Towards a Canadian Unitary State?: The Clash between Federalism and the Rule of Law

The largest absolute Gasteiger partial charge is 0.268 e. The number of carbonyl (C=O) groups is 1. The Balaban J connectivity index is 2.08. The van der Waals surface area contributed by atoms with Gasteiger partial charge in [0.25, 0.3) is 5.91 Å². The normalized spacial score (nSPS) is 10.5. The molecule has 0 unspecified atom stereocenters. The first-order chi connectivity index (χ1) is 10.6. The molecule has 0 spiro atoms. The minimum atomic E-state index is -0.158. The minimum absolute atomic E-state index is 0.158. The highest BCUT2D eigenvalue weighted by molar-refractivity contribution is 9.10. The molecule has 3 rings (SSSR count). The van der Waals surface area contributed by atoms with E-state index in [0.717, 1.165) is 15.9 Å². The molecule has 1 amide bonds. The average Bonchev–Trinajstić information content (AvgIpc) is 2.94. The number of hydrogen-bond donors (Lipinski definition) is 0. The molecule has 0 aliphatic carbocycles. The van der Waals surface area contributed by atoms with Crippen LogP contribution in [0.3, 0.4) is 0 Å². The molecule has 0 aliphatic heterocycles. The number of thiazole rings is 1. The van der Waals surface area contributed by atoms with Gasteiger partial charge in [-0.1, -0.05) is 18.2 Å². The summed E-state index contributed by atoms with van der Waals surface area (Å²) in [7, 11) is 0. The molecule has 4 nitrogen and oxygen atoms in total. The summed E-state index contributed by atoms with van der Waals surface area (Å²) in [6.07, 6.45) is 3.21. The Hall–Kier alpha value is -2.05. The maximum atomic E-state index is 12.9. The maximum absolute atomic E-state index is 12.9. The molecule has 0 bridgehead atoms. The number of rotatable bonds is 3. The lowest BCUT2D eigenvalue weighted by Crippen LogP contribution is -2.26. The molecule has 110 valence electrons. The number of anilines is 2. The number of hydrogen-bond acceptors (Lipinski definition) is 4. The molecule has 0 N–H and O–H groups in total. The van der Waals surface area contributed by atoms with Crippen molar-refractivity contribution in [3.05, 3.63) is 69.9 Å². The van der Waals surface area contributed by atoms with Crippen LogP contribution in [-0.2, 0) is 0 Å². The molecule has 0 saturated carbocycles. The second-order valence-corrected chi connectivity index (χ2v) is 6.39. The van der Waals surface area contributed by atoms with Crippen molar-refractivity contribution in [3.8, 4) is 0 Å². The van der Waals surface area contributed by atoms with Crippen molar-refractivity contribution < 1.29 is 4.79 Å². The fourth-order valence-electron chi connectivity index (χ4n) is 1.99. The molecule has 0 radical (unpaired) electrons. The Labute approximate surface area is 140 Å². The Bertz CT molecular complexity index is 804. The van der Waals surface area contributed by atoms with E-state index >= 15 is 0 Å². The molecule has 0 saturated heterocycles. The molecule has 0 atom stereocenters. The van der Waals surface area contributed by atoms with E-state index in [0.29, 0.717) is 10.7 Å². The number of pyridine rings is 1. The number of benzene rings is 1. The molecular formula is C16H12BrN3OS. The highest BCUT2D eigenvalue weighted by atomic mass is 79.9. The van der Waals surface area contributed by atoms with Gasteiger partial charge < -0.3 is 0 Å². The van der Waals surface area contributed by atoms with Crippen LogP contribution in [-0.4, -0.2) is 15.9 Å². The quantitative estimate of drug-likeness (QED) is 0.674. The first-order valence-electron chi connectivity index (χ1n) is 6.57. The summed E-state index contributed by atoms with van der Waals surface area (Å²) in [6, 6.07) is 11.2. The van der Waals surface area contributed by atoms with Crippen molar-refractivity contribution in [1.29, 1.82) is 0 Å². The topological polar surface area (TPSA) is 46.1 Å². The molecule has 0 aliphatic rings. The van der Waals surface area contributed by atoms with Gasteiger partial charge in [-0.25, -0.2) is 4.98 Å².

When it delivered the Reference Re Secession of Quebec in 1998, the Canadian Supreme Court asserted that federalism and the rule of law should be complementary, rather than antagonistic, constitutional principles. This Reference has since guided the judicial comprehension of the rule of law in the Canadian federation. However, this paper highlights the precariousness of the balance between the federal valuation of legal and socio-political diversity and the upholding of the rule of law. This paper first examines the fundaments and the relevance of these judicial teachings. It then finds out that the rule of law should not be construed in a uniform manner in a federal state in order for it to remain legitimate. That should be particularly true in a heterogenous polity such as Canada. Ultimately, this paper warns the Supreme Court against triggering what could be seen as a subtle unitisation of the rule of law, which would likely the crumbling of Canadian federalism.